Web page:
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Hello,

This may be a strange question but I haven't been able to find any advice or help on the topic through my searches. I have 3 teams of about 12 employees with recently promoted managers that are all not performing very well. One of my thoughts on their poor performance is that these teams previously had 3 experienced managers who were some of the best, so they were promoted. The teams haven't changed in any way other than a new manager was promoted to lead them. Now I'm feeling like these teams are rebelling against their new managers and maybe it would be best to rearrange the teams and taking 4 people from each team to create a new team. I don't want to do this as I know it's disruptive, but I feel like it might be the best choice I have. Any thoughts comments or suggestions on the topic would be greatly appreciated!

M_Dante

flexiblefine's picture

You say these managers have been "recently promoted" -- how long has it been since they were moved into those positions? And where did they come from? Were they team members who have been promoted to management, or did they come from outside the teams?

These new managers may well be inexperienced at managing, which could affect their teams' performance. How do those managers think they are doing? How do the teams think those managers are doing?

If the structure in your organization has those managers reporting directly to you, it looks like a combination of one-on-ones with the managers and skip-level meetings with the team members could give you a fuller picture of what's going on. You may have a great opportunity to coach the new managers on management tasks and processes -- and make them just as excellent as the previous managers were.

I think some adjustment period would be normal with the transition to new team managers, but the adjustment period would probably be even longer if you rearranged all three teams at the same time. Under the previous managers, those teams performed well -- don't fix what's not broken. The teams and the managers may not be used to each other yet, and that's a process you may be able to guide to the benefit of everyone concerned.

flexiblefine
Houston, Texas, USA
DiSC: 1476

brandonberrett's picture

Your scenario is fairly common, promoted managers and dysfunctional teams. 

Before you make a change in the team I would do as you suggest and highlight the performance, that it's not doing well and consider bringing on a coach/mentor or someone that can either facilitate or view as an outsider.

One of the challenges in promoting staff and having them lead teams will be disruptive if the folks reporting into the managers feel they were slighted or not given a fair chance of being a supervisor.  In this case regardless folks would be set up to fail.

If you think that you need to make a switch immediately then document the poor performance and "shuffle the deck", either switch managers or make changes.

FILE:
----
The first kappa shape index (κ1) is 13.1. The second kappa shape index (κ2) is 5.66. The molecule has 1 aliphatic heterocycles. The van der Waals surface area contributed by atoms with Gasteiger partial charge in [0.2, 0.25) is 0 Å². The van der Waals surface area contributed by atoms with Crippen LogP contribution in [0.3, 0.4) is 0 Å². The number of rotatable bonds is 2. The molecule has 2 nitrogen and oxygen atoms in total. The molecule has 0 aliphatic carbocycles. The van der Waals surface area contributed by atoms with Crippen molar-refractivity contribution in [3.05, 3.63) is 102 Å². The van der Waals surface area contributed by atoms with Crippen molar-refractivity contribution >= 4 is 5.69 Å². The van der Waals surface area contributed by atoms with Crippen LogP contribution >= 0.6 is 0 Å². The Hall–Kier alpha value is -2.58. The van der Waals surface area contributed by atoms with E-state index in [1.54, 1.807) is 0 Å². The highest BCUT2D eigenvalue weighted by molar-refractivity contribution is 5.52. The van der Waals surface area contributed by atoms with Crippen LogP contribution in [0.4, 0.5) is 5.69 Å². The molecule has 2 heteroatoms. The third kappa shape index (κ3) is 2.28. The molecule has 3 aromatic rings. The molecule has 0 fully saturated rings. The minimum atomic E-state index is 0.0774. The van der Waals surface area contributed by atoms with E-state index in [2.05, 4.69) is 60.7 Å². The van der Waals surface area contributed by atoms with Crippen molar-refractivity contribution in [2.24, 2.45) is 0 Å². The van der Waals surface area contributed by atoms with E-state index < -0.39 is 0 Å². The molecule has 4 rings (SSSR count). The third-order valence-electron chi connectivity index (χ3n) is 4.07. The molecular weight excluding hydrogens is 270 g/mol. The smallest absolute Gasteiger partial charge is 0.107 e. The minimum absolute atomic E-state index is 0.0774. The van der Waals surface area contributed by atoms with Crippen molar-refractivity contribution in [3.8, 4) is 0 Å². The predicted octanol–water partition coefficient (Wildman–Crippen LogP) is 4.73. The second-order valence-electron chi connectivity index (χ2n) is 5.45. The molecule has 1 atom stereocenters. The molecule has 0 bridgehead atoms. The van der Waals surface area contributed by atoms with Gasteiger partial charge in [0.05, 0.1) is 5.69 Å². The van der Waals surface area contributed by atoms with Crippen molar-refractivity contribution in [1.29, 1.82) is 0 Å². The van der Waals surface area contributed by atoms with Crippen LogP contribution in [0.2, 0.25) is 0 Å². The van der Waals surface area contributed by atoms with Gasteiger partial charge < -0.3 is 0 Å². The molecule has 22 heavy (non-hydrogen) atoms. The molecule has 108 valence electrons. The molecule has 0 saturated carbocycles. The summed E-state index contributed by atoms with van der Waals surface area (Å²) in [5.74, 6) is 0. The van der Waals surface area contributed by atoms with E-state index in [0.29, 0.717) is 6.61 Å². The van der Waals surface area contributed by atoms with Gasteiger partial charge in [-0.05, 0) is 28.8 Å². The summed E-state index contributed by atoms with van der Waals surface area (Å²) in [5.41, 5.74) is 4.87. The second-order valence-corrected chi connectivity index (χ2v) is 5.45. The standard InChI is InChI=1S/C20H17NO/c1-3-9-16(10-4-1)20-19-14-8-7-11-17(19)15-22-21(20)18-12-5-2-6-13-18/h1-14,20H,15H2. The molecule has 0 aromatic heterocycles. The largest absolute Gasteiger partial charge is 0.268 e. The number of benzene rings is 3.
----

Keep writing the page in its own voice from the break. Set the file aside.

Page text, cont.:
And finally just be clear and transparent in your decision making. 

 

Hope that helps.

Mark's picture

More soon.  Flying home.

Mark

Mark's picture

There's a great quote, which is apparently apocryphal: We trained hard . . . but it seemed that every time we were beginning to form up into teams we would be reorganized. I was to learn later in life that we tend to meet any new situation by reorganizing; and a wonderful method it can be for creating the illusion of progress while producing confusion, inefficiency, and demoralization. 

I don't think you have an organization problem, you have a (new) manager behavioral problem, something that is fairly common.  Changing people around will just confuse everyone again, on top of undercutting the folks you have in those roles now.

Invest some time in the managers who are struggling.  (By the way, those guys who got promoted aren't THAT good - no one was ready to succeed them easily.  Bad sign)

Invest in one on ones.  Ask them to brief you on what's going on.  Support them publicly while privately giving them lots of guidance.  Don't you dare get rid of them without putting some effort into helping them succeed.  Are THEY doing one on ones?  Are they developing everyone?  Are you SURE they know what their goals and deliverables are..and are you sure they have communicated their directs' roles to them?

Focus on blacking and tackling and behaviors, not structure.

Mark

akerwin's picture

Investing time and effort into new teams is critical during team transitions.  Any team transition, especially with an outside manager coming in will be disruptive and lead a reduction in productivity until the new structure and team manager is accepted by the team.  I emphasize the team because the team is what works together, not the outside manager. 

I second the call to bring in a facilitator / experienced team trainer to get your teams back up to a high-performing level.  I also agree with Mark that the managers may not have been that good.  A good, high-perfoming team takes changes in stride and embraces new team members, new leaders, and changes in direction. 

I should add a caveat here.  My experience is as a team leader, again with the emphasis on team as it is the team that gets the work done, not the individual.  I am not a manger, but I have found this site useful for the past two plus years I have been a member. 

All the best - Tony